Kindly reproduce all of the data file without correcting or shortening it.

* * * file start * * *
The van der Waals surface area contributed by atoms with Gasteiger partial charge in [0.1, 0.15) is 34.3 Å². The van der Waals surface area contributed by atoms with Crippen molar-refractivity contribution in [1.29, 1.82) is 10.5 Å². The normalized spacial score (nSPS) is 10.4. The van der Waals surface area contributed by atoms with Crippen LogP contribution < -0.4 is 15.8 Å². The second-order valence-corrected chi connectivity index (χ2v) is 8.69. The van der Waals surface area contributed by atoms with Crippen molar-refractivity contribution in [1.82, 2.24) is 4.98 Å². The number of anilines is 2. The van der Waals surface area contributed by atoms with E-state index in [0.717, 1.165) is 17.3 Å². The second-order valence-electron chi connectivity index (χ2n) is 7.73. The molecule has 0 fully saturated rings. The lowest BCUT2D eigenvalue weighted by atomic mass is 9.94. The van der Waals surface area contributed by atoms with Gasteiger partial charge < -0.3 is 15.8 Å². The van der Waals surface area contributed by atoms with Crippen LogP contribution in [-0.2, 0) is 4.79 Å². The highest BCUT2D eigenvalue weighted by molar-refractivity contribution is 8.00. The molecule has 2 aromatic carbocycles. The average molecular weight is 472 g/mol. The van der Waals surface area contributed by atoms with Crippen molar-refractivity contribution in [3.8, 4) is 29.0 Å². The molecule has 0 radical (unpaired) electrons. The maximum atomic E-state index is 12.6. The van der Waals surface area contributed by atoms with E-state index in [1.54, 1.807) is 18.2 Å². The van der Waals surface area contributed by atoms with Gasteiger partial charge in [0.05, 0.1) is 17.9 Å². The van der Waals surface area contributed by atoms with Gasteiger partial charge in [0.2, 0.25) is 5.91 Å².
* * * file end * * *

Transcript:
The van der Waals surface area contributed by atoms with Gasteiger partial charge in [0.1, 0.15) is 34.3 Å². The van der Waals surface area contributed by atoms with Crippen molar-refractivity contribution in [1.29, 1.82) is 10.5 Å². The normalized spacial score (nSPS) is 10.4. The van der Waals surface area contributed by atoms with Crippen LogP contribution < -0.4 is 15.8 Å². The second-order valence-corrected chi connectivity index (χ2v) is 8.69. The van der Waals surface area contributed by atoms with Crippen molar-refractivity contribution in [1.82, 2.24) is 4.98 Å². The number of anilines is 2. The van der Waals surface area contributed by atoms with E-state index in [0.717, 1.165) is 17.3 Å². The second-order valence-electron chi connectivity index (χ2n) is 7.73. The molecule has 0 fully saturated rings. The lowest BCUT2D eigenvalue weighted by atomic mass is 9.94. The van der Waals surface area contributed by atoms with Gasteiger partial charge < -0.3 is 15.8 Å². The van der Waals surface area contributed by atoms with Crippen LogP contribution in [-0.2, 0) is 4.79 Å². The highest BCUT2D eigenvalue weighted by molar-refractivity contribution is 8.00. The molecule has 2 aromatic carbocycles. The average molecular weight is 472 g/mol. The van der Waals surface area contributed by atoms with Crippen molar-refractivity contribution in [3.8, 4) is 29.0 Å². The molecule has 0 radical (unpaired) electrons. The maximum atomic E-state index is 12.6. The van der Waals surface area contributed by atoms with E-state index in [1.54, 1.807) is 18.2 Å². The van der Waals surface area contributed by atoms with Gasteiger partial charge in [0.05, 0.1) is 17.9 Å². The van der Waals surface area contributed by atoms with Gasteiger partial charge in [0.2, 0.25) is 5.91 Å².